The Bank of Tokyo's Zentner adds, "It's a judgment call each month whether we use ADP or not, but when ADP surprises one way or another to upside or downside in a big way, it tends to be an indicator for nonfarm payroll."

Nevertheless, "The downside risk for a bad nonfarm payroll report decreases with better ISM and ADP numbers," Zentner maintains.

The consensus number for the nonfarm payroll report is 111,000, up from 39,000 in November.

The real question about the report is not whether it beats the consensus, but whether it makes that November reading seem like an anomaly as opposed to a harbinger of worse-than-expected conditions in 2011. Economists also note that even after the weak nonfarm payroll number in November, the markets ultimately shrugged it off and kept moving up.

"I like to believe the number is not going to be too bad. My thinking is that it's like to be a nonevent compared to last time," says John Thomas Financial's Kaufman. The economist thinks it's more important that the nonfarm payroll number not disappoint. "Somewhere in the ballpark of expectations is the important thing. No strong negative and I think the markets will be happy," Kaufman says.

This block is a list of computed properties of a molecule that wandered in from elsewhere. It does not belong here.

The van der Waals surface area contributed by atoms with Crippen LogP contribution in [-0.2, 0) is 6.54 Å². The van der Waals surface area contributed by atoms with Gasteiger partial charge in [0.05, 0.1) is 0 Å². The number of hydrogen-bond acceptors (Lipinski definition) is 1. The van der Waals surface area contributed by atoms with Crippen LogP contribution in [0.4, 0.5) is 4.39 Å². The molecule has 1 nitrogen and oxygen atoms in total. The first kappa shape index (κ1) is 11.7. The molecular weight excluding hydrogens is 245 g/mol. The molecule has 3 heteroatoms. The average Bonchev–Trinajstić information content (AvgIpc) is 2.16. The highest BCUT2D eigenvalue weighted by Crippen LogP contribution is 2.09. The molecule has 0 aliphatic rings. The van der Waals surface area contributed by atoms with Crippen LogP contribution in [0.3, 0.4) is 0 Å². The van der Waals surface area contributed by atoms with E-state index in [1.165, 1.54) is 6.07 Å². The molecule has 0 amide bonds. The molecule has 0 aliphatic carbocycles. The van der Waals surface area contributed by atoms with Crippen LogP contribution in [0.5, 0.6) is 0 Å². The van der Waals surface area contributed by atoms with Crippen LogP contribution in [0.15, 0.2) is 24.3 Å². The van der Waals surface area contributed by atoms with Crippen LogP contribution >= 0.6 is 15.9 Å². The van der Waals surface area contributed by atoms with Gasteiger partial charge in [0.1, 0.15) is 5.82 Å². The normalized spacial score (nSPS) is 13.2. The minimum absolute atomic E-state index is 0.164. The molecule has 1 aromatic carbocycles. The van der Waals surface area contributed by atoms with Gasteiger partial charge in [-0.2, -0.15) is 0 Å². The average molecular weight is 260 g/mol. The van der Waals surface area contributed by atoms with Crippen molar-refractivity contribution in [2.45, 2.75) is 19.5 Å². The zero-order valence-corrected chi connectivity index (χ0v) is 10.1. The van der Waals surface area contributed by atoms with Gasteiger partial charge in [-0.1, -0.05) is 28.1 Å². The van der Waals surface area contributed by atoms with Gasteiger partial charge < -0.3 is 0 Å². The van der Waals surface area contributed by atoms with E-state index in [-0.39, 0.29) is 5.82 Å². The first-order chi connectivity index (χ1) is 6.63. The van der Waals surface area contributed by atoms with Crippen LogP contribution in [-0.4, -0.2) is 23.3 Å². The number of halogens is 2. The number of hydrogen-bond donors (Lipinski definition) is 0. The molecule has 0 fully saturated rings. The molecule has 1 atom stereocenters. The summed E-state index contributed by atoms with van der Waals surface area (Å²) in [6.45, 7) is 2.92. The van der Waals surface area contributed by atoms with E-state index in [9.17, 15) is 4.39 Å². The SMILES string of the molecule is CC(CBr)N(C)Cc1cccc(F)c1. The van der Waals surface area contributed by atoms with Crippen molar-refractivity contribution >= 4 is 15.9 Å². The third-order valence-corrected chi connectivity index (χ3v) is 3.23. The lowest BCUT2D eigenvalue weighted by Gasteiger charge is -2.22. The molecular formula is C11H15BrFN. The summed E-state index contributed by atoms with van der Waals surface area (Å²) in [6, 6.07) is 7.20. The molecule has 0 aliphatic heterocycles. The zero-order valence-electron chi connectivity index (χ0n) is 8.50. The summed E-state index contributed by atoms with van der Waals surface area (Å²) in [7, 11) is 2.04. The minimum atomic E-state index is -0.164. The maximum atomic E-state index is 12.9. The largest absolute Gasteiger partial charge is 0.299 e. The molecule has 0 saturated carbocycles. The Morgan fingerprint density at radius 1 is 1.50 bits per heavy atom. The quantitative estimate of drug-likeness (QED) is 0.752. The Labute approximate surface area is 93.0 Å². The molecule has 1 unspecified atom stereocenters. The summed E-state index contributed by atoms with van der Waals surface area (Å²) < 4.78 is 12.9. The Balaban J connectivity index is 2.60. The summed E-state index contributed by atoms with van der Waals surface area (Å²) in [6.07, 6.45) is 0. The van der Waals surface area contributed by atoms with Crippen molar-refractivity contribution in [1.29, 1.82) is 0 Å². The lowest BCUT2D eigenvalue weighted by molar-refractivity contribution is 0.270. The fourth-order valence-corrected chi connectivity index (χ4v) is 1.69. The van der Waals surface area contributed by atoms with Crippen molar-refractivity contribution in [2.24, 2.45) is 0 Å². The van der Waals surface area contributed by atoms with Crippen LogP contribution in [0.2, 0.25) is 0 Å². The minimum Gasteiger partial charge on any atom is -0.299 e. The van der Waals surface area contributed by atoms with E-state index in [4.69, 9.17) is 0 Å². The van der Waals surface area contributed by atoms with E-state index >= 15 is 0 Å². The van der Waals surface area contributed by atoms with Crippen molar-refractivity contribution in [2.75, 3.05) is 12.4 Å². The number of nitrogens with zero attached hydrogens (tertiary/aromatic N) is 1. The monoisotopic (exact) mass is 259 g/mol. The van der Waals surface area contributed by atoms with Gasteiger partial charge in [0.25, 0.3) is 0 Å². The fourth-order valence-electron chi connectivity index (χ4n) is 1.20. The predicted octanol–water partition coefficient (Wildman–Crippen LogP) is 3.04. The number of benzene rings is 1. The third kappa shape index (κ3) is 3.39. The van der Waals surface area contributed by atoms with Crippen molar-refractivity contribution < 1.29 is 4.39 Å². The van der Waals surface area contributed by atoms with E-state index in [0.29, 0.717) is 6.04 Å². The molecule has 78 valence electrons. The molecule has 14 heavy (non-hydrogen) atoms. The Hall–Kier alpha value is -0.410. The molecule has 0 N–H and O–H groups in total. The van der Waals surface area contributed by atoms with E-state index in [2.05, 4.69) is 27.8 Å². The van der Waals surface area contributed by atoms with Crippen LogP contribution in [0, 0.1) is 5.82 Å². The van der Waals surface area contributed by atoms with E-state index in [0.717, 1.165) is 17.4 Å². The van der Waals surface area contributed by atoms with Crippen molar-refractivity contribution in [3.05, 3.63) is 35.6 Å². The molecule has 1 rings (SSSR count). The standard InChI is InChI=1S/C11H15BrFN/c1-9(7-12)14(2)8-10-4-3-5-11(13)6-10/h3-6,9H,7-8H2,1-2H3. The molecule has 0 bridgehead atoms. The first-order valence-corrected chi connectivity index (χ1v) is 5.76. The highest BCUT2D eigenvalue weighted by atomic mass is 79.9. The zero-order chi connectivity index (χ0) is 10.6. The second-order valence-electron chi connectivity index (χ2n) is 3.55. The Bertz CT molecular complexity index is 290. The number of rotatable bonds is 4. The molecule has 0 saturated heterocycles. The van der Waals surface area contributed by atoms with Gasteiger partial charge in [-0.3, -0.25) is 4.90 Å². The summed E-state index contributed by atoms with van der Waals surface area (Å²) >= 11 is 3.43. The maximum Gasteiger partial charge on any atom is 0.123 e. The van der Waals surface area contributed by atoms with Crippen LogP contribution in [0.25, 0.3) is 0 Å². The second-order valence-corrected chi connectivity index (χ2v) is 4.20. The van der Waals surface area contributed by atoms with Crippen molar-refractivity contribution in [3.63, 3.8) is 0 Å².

Bank of Tokyo's senior U.S. macro economist Zentner says to be really convincing in terms of job growth, nonfarm payrolls need to add at least 150,000 jobs to be considered strong, and it's really the 200,000-job mark that's an undeniable sign of employment recovery. Yet even falling short of the consensus shouldn't result in a huge knee-jerk reaction from the markets, she adds.

"I'm hoping the December number bests 150,000, but I'm not that optimistic right now. I'm at 100,000," the economist said, though she added that as the week's earlier data comes in, economists such as herself will be revising their nonfarm payroll estimates.

"Economists will be revising forecasts all the way through Thursday night," Zentner said. She also expects an upward revision to November's disappointing nonfarm payroll number.